On March 24–26, Pope Benedict XVI will visit Cuba. This is the first papal visit since Pope John Paul II visited in 1998. Many fear that while the pope’s visit will generate fervor among the Catholic faithful, it may actually be harmful to the prospects for greater freedom on the island.
Pope Benedict should not forget that Cuba in March 2012 remains “totalitarian” in nature, a one-party state run by General Raul Castro. It is a socialist/communist economy with a constitution that uniformly denies individual rights and suppresses human liberty. While a substantial movement of peaceful opposition has sprung up around the island, the regime seeks to dismiss it as a mercenary cabal orchestrated by the U.S. that lacks credibility or popular legitimacy.
The pope’s imminent arrival has sparked increased activity among the democratic opposition demanding an opportunity to meet with the pontiff to acquaint him with the reality of their conditions. Many on and off the island are encouraging such a meeting. Former Polish president and Solidarity leader Lech Walesa urged the pope to meet with “the people in Cuba who speak out in defense of the irrevocable and fundamental human rights, and demand social justice, wind up jailed and persecuted.”
Thus far, the Catholic Church in Cuba and the Vatican are refusing to consider a meeting with the opposition. On the other hand, the Vatican took aim at the U.S. and its trade restrictions with Cuba and indicated that the pope would be available for a private meeting with Fidel Castro.
In advance of the papal visit, the Cuban regime is stepping up harassment and repression to keep dissidents at bay. On March 17–18, it arrested at least 50 members of the Damas de Blanco (Ladies in White), who have for years marched in solidarity with Cuban political prisoners. The regime’s organs of internal security have reportedly warned that any acts of civil disobedience or protests by the Damas or others will not be tolerated.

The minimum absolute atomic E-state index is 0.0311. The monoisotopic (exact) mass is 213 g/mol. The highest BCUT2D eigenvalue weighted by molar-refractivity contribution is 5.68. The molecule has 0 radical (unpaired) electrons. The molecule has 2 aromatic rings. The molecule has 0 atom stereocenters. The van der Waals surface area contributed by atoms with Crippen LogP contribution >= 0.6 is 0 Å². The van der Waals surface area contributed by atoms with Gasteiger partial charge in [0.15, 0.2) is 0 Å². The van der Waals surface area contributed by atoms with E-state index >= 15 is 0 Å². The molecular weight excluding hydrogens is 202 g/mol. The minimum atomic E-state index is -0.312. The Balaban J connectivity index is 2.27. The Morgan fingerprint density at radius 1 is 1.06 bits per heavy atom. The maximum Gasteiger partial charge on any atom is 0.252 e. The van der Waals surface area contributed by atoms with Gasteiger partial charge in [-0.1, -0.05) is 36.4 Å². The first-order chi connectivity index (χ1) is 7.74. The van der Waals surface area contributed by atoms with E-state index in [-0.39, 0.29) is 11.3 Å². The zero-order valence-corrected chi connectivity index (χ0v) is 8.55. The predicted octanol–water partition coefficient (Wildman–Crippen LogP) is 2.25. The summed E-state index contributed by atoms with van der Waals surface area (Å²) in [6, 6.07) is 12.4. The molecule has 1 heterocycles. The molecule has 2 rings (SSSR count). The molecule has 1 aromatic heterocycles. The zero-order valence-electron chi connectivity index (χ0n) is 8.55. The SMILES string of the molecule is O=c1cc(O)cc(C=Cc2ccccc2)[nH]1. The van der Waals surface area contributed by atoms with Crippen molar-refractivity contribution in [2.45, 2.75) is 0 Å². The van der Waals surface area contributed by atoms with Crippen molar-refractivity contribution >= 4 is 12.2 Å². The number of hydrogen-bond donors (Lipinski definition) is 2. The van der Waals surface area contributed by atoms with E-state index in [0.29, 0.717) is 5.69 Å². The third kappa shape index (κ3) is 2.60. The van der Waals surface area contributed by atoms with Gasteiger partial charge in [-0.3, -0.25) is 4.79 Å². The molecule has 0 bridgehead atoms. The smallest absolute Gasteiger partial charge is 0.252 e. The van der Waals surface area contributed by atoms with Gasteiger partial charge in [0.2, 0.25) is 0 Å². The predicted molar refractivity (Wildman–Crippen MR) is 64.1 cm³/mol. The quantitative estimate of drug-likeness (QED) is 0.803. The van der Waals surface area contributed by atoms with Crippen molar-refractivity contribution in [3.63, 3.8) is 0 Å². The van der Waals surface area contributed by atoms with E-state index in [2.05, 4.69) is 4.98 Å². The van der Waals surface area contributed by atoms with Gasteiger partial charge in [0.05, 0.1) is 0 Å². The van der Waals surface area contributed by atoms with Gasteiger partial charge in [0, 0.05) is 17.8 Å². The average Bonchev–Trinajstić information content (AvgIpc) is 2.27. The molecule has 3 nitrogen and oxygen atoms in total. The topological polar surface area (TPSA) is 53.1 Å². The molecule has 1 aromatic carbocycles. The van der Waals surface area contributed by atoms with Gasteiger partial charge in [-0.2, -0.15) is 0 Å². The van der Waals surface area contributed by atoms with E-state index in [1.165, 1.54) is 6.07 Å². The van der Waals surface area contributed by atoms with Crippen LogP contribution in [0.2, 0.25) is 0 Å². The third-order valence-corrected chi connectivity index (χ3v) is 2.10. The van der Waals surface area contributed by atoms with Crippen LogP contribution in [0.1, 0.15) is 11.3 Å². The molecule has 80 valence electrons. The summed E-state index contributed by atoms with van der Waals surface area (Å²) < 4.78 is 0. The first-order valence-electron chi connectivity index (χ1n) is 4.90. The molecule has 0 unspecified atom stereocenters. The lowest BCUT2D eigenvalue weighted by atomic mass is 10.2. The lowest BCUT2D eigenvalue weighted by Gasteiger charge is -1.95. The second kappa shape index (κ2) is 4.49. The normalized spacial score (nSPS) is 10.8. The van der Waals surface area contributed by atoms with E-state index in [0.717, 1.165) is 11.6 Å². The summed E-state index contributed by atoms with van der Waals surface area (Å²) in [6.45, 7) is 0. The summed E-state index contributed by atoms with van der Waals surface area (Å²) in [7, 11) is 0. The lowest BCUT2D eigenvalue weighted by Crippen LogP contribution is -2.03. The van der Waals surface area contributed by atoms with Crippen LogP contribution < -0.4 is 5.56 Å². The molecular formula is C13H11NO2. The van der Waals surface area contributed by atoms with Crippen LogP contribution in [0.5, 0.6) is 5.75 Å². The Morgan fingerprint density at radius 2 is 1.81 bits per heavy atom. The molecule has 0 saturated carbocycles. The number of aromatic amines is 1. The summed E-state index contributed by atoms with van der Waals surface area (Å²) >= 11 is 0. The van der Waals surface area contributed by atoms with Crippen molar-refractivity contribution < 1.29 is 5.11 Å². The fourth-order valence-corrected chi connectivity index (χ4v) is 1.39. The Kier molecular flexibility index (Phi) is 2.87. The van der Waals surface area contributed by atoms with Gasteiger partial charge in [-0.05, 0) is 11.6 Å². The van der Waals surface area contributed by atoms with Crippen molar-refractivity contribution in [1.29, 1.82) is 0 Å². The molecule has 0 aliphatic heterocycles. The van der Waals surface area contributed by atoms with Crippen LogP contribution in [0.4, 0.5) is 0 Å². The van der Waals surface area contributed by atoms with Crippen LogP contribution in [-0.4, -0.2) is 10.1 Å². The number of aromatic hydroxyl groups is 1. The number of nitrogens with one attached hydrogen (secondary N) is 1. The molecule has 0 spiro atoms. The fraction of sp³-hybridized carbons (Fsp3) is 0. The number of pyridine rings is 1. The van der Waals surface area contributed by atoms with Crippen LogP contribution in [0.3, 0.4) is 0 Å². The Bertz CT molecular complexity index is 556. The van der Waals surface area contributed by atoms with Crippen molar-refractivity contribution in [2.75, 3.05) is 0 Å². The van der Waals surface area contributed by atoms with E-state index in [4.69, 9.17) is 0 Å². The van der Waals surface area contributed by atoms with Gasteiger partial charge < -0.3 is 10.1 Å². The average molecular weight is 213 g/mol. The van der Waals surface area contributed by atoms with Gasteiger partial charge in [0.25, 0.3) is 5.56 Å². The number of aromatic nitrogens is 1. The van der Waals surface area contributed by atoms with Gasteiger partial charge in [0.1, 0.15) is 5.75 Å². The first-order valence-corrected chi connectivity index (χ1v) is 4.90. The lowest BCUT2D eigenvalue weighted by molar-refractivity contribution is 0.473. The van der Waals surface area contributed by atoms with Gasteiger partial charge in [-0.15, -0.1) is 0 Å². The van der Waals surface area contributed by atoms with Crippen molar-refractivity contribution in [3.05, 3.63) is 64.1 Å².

These arrests promoted a surprisingly strong statement by the White House:
The detention of members of the Damas de Blanco…in the lead up to Pope Benedict’s visit underscores the disdain of Cuban authorities for the universal rights of the Cuban people. The quiet dignity of the Damas stands in stark contrast with the acts of those who are standing in the way of the basic aspirations of the Cuban people. We call for the immediate release of all who were detained and for Cuban authorities to abandon their tactics of intimidation and harassment to stifle peaceful dissent.
Long-time scholar of Cuban affairs Jaime Suchlicki contrasts the militancy of the Polish Church in the 1980s in its clash with communism with a more passive, collaborative role of the Cuban Catholic Church. While the Catholic Church has helped broker the release of political and common prisoners, Suchlicki observed with considerable insight:
This policy of [Catholic Church] collaboration, after 50 years of Communist rule, has limitations. First, it is too timid for most Cubans that want to end the Castro era. Second, it lacks a clear and forceful rejection of Communism and its teachings. Third, it encourages the perception that the Church is more interested in its own survival than in the welfare of the Cubans. Fourth, it offends the memory of the many Catholics that died in the firing squads of the Castro regime proclaiming “long live Christ.” Finally, it antagonizes a large majority of Cuban Catholics, those living in exile in the United States.
Mary O’Grady is even more pointed:
Unless [Pope Benedict] has something up his sleeve, the visit may turn out to be a gross miscalculation. Cubans know that they are hostages in their own country. If the Pope is perceived as going along with this big lie [that Cuba is changing for the better], it will only heighten the sense of betrayal toward Cardinal Ortega [the Church’s leader on the island] and it will do nothing to strengthen the Church in Cuba.
Where does this leave Pope Benedict? In a dilemma! Either the pope conveys a message that what is occurring on the island under the Castros is acceptable and outside the purview of the Catholic Church, or he demonstrates genuine solidarity with those whose are demanding what are universal rights.
The Washington Post is correctly on target when it urges Pope Benedict to meet with the Damas de Blanco or other prominent dissidents, press the Castros to stop persecuting democratic activists, and urge the Castros to release all those who remain in prison, including American Alan Gross.